The Story of the
"Iron Mountain Baby"
St. Louis Iron Mountain &
Southern Railway
Jackson, Missouri

Frisco Steam Train at Ellsinore, Missouri Train Station (cir. 1900-1905)
Frisco Steam Train at Ellsinore, Missouri Train Station
(cir. 1900-1905)
Photos ©Copyright -St. Louis Iron Mountain and Southern Railway

"Iron Mountain Baby"

Railroad folklore includes disasters, heroes, stories of hobos, and incidents of all kinds.  This area has it's own folklore, the tale of the Iron Mountain Baby.

For any train fan, hearing the legend of the Iron Mountain Baby is a must.  The story began in the mid-afternoon of August 14, 1902.  A 72-year-old Civil War veteran and farmer was returning to a spot near the St. Louis Iron Mountain & Southern Railroad in Washington County, Missouri.  Over the course of his journey, he saw a northbound train, the Iron Mountain's Number 4, speed by.  He had stopped near the Irondale rail trestle to let his horse drink from the Big River.  He was then going to pick up some lumber, from a local mill, for a log barn that he was building.  Moments later, a strange muffled cry caught his attention.  At first he thought it to be field mice squeaking.

William Helms at age of 21To the great surprise of William Helms, he found an old fashioned telescopic shaped valise.  Picking up the valise and quickly unbuckling the straps, Helms discovered a baby boy, along with some extra garments and a spool of black thread.  He had concluded that the infant had been tossed off of the train.  (However, the reason why still remains a mystery to this very day.)  With the baby in one arm and the valise in another, Helms raced home.

The Helms and their neighbors debated how old the child was and how long he could have been in the valise.  They all seemed to agree that he couldn't have been more than five days old when he was found, but no general agreement was made about how long he could have been in the valise.  Common sense made it seem likely that the child could have only have survived half an hour in the valise, however, a local doctor suggested "the child might have been brought in the valise from as far as 500 miles.  Local theory determined that the person, who threw the baby from the train, boarded the Iron Mountain at Irondale while the Number 4 was side-tracked.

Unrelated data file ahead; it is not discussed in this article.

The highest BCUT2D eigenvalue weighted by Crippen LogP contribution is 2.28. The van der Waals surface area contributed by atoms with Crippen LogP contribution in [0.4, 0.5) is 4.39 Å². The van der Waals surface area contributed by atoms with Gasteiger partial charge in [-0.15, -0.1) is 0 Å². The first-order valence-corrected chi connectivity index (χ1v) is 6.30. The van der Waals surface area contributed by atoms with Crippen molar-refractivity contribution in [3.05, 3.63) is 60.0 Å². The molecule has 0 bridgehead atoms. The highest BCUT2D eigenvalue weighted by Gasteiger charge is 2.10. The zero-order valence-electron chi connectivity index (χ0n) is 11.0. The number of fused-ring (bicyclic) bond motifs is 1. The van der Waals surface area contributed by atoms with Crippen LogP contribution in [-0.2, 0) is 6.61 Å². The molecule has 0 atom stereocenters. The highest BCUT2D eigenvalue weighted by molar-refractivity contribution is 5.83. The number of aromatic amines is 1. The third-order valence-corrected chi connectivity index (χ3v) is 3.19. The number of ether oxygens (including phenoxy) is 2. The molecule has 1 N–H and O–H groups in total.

When William Helms discovered the valise, it had been torn and the baby was badly injured.  No one knew for sure if the child was going to live.  He had a dent in his head and his left arm and leg were also hurt.  Due to the loving kindness of the Helms family, finally, four months later, the baby's life was out of danger.

The baby boy was given the name, William Moses Gould Helms.  William-for his rescuer; Moses-for being found by the river; Gould-for the owner of the railroad; and Helms-for the family who found him.

The Helms were so concerned about finding out who this child had belonged to, that the story had spread from coast to coast.  The saga brought many women that claimed that they were the baby's mother.  Publicity and funds to raise the child were gained, in part, from John T. Barton's "Ballad of the Iron Mountain Baby."

When young William was six, the Helms decided that they loved him to much to let him leave.  They became his legal parents through adoption.

When his Father died, William moved with his mother to Salem, Missouri, where he graduated from high school.  He then attended Braughon's University and Southwest State Teachers College at Springfield, Missouri.  His entire schooling was financed by the Iron Mountain Railroad, which later became the Missouri Pacific Line.  In college, he learned the printers' trade which he practiced for most of his life.  He was married on August 5, 1933 in St. Louis.  He then moved with his wife1, Sally, to Texas.  He had one son, who was also named William.